# Parametric Differentiation

### Summary

• When x and y are expressed in terms of a third variable it is called a parameter.
• To differentiate parametric equations to find derivative of y with respect to x, we use the chain rule method.
• When the parameter in the equations is “t”, the chain rule is defined as:     $\frac { dy }{ dx } =\quad \frac { dy }{ dt } \quad \times \quad \frac { dt }{ dx }$

### What is parameter?

We now completely understand that differentiation is the process that we use to find the gradient of a curve and it is denoted by  $\frac { dy }{ dx }$,  we call it a derivative or differential coefficient of y with respect to x.

Moving forward, we know that a relation between the coordinates x and y is known as ”cartesian form”. However, there are times when it is convenient to express x and y in terms of a third variable which is called a parameter.

Suppose, the equation of a curve is given by two parametric equations. For example, two parametric equations of a circle with centre zero and radius a are given by:
$x\quad =\quad acos(t)$  and  $y\quad =\quad asin(t)$  here t is the parameter.

### Chain Rule Method

Now to differentiate these parametric equations, we must understand that in each case we can’t differentiate with respect to x, hence we cannot directly find  $\frac { dy }{ dx }$,  we will use the chain rule here:

• For each of the above equations we will only be able to find  $\frac { dx }{ dt }$,  and  $\frac { dy }{ dt }$  and then using the chain rule we find  $\frac { dy }{ dx }$.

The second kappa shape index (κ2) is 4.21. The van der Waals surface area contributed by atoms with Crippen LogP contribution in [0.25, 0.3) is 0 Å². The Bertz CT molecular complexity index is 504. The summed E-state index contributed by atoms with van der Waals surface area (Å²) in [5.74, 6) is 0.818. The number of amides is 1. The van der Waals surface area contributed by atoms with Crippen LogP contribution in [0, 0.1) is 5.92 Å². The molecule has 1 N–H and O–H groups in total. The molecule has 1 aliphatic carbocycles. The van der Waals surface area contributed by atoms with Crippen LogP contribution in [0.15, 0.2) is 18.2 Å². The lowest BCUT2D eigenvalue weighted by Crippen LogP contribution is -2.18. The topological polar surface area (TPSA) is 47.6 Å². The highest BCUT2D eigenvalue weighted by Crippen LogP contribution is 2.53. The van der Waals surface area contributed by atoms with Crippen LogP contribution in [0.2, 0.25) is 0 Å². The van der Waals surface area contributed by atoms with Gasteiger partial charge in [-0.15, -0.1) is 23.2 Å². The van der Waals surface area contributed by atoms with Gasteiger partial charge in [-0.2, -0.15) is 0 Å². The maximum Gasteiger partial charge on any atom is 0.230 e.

• The chain rule will be applied like this:      $\frac { dy }{ dx } =\quad \frac { dy }{ dt } \quad \times \quad \frac { dt }{ dx }$

Let’s do an example now to see how we carry out parametric differentiation.

#### Example #1

Q. Find  $\frac { dy }{ dx }$  when  $x\quad =\quad cos(t)$  and  $y\quad =\quad sin(t)$.

Solution:

$\frac { dx }{ dt } \quad =\quad -sin(t)$  and  $\frac { dy }{ dt } \quad =\quad cos(t)$

Use the chain rule:   $\frac { dy }{ dx } =\quad \frac { dy }{ dt } \quad \times \quad \frac { dt }{ dx }$

We know:   $\frac { dy }{ dt } \quad =\quad cos(t)$

But since:   $\frac { dx }{ dt } \quad =\quad -sin(t),\quad \frac { dt }{ dx } \quad =\quad \frac { -1 }{ sin(t) }$

Therefore:

$\frac { dy }{ dx } \quad =\quad cos(t)\quad \times \quad \frac { -1 }{ sin(t) }$

$\frac { dy }{ dx } \quad =\quad \frac { -cos(t) }{ sin(t) } \quad =\quad -cot(t)$         Ans

#### Example #2

Q. Let  $x\quad =\quad 4sin(t)$  and  $y\quad =\quad 3cos(t)$,  find  $\frac { dy }{ dx }$  at  $t\quad =\quad \frac { \pi }{ 4 }$.

Solution:

$\frac { dx }{ dt } \quad =\quad 4cos(t)$  and  $\frac { dy }{ dt } \quad =\quad -3sin(t)$

$\frac { dy }{ dx } \quad =\quad \frac { -3sin(t) }{ 4cos(t) }$

$\frac { dy }{ dx } \quad =\quad \frac { -3 }{ 4 } tan(t)$

Put  $t\quad =\quad \frac { \pi }{ 4 }$  in  $\frac { dy }{ dx }$.

$\frac { dy }{ dx } \quad =\quad \frac { -3 }{ 4 } tan(\frac { \pi }{ 4 } )$

Hence:

$\frac { dy }{ dx } \quad =\quad \frac { -3 }{ 4 }$             Ans

#### Example #3

Q. Find  $\frac { dy }{ dx }$ when  $x\quad =\quad { r }^{ 3 }\quad -\quad r$  and  $y\quad =\quad { 4\quad -\quad r }^{ 2 }$

Solution:

Here the parameter given is r:

$\frac { dx }{ dr } \quad =\quad { 3r }^{ 2 }\quad -\quad 1$  and  $\frac { dy }{ dr } \quad =\quad { -2r }$

Now use the chain rule:  $\frac { dy }{ dx } =\quad \frac { dy }{ dr } \quad \times \quad \frac { dr }{ dx }$

We know:  $\frac { dy }{ dr } =\quad -2r$

But:  $\frac { dr }{ dx } \quad =\quad \frac { 1 }{ 3{ r }^{ 2 }\quad -\quad 1 }$

$\frac { dy }{ dx } \quad =\quad -2r\quad \times \quad \frac { 1 }{ 3{ r }^{ 2 }\quad -\quad 1 }$

$\frac { dy }{ dx } \quad =\quad \frac { -2r }{ 3{ r }^{ 2 }\quad -\quad 1 }$        Ans